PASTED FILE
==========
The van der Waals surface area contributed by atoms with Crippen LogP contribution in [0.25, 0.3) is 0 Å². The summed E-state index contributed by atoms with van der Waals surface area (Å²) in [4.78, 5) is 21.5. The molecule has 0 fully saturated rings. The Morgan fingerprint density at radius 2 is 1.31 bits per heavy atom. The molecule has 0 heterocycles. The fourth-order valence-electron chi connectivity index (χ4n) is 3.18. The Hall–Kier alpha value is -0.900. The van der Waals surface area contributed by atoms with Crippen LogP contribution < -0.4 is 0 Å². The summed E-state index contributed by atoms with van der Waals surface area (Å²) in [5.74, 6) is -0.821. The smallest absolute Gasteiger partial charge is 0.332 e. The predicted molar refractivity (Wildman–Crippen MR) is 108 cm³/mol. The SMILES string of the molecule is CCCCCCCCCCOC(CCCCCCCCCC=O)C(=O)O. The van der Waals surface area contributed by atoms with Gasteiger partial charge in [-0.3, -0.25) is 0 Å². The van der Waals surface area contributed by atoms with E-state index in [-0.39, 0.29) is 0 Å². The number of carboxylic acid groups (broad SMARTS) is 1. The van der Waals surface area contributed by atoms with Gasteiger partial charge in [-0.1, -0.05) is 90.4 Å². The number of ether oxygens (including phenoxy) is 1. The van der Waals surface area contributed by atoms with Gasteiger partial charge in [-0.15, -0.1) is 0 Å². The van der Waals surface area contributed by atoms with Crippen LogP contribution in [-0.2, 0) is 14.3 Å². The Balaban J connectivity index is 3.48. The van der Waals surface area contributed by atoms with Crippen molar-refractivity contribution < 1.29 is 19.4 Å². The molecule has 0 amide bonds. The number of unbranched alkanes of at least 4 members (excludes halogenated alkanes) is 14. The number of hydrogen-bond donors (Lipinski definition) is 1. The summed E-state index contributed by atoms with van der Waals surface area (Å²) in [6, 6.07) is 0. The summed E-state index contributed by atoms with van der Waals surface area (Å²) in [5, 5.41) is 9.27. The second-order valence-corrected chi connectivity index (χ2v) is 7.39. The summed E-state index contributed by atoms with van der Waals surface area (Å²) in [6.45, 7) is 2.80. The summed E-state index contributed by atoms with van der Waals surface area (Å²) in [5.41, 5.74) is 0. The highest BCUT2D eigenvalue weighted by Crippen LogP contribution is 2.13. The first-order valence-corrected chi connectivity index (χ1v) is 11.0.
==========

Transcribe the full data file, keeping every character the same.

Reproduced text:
The van der Waals surface area contributed by atoms with Crippen LogP contribution in [0.25, 0.3) is 0 Å². The summed E-state index contributed by atoms with van der Waals surface area (Å²) in [4.78, 5) is 21.5. The molecule has 0 fully saturated rings. The Morgan fingerprint density at radius 2 is 1.31 bits per heavy atom. The molecule has 0 heterocycles. The fourth-order valence-electron chi connectivity index (χ4n) is 3.18. The Hall–Kier alpha value is -0.900. The van der Waals surface area contributed by atoms with Crippen LogP contribution < -0.4 is 0 Å². The summed E-state index contributed by atoms with van der Waals surface area (Å²) in [5.74, 6) is -0.821. The smallest absolute Gasteiger partial charge is 0.332 e. The predicted molar refractivity (Wildman–Crippen MR) is 108 cm³/mol. The SMILES string of the molecule is CCCCCCCCCCOC(CCCCCCCCCC=O)C(=O)O. The van der Waals surface area contributed by atoms with Gasteiger partial charge in [-0.3, -0.25) is 0 Å². The van der Waals surface area contributed by atoms with E-state index in [-0.39, 0.29) is 0 Å². The number of carboxylic acid groups (broad SMARTS) is 1. The van der Waals surface area contributed by atoms with Gasteiger partial charge in [-0.1, -0.05) is 90.4 Å². The number of ether oxygens (including phenoxy) is 1. The van der Waals surface area contributed by atoms with Gasteiger partial charge in [-0.15, -0.1) is 0 Å². The van der Waals surface area contributed by atoms with Crippen LogP contribution in [-0.2, 0) is 14.3 Å². The Balaban J connectivity index is 3.48. The van der Waals surface area contributed by atoms with Crippen molar-refractivity contribution < 1.29 is 19.4 Å². The molecule has 0 amide bonds. The number of unbranched alkanes of at least 4 members (excludes halogenated alkanes) is 14. The number of hydrogen-bond donors (Lipinski definition) is 1. The summed E-state index contributed by atoms with van der Waals surface area (Å²) in [6, 6.07) is 0. The summed E-state index contributed by atoms with van der Waals surface area (Å²) in [5, 5.41) is 9.27. The second-order valence-corrected chi connectivity index (χ2v) is 7.39. The summed E-state index contributed by atoms with van der Waals surface area (Å²) in [6.45, 7) is 2.80. The summed E-state index contributed by atoms with van der Waals surface area (Å²) in [5.41, 5.74) is 0. The highest BCUT2D eigenvalue weighted by Crippen LogP contribution is 2.13. The first-order valence-corrected chi connectivity index (χ1v) is 11.0.